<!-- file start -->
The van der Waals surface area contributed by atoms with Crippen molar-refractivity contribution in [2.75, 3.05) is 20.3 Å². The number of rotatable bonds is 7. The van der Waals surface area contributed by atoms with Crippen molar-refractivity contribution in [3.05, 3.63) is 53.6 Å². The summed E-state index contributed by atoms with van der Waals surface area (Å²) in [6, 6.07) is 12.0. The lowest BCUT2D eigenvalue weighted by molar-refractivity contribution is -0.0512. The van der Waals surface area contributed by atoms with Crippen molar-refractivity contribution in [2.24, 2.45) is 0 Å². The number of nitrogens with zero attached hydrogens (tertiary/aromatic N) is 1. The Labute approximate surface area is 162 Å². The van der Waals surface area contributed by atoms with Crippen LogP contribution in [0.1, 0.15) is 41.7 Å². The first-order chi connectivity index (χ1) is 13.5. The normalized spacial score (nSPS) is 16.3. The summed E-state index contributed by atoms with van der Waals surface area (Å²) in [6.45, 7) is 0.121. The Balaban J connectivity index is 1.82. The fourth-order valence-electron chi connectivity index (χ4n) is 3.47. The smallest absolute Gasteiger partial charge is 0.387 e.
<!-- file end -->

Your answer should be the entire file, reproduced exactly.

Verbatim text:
The van der Waals surface area contributed by atoms with Crippen molar-refractivity contribution in [2.75, 3.05) is 20.3 Å². The number of rotatable bonds is 7. The van der Waals surface area contributed by atoms with Crippen molar-refractivity contribution in [3.05, 3.63) is 53.6 Å². The summed E-state index contributed by atoms with van der Waals surface area (Å²) in [6, 6.07) is 12.0. The lowest BCUT2D eigenvalue weighted by molar-refractivity contribution is -0.0512. The van der Waals surface area contributed by atoms with Crippen molar-refractivity contribution in [2.24, 2.45) is 0 Å². The number of nitrogens with zero attached hydrogens (tertiary/aromatic N) is 1. The Labute approximate surface area is 162 Å². The van der Waals surface area contributed by atoms with Crippen LogP contribution in [0.1, 0.15) is 41.7 Å². The first-order chi connectivity index (χ1) is 13.5. The normalized spacial score (nSPS) is 16.3. The summed E-state index contributed by atoms with van der Waals surface area (Å²) in [6.45, 7) is 0.121. The Balaban J connectivity index is 1.82. The fourth-order valence-electron chi connectivity index (χ4n) is 3.47. The smallest absolute Gasteiger partial charge is 0.387 e.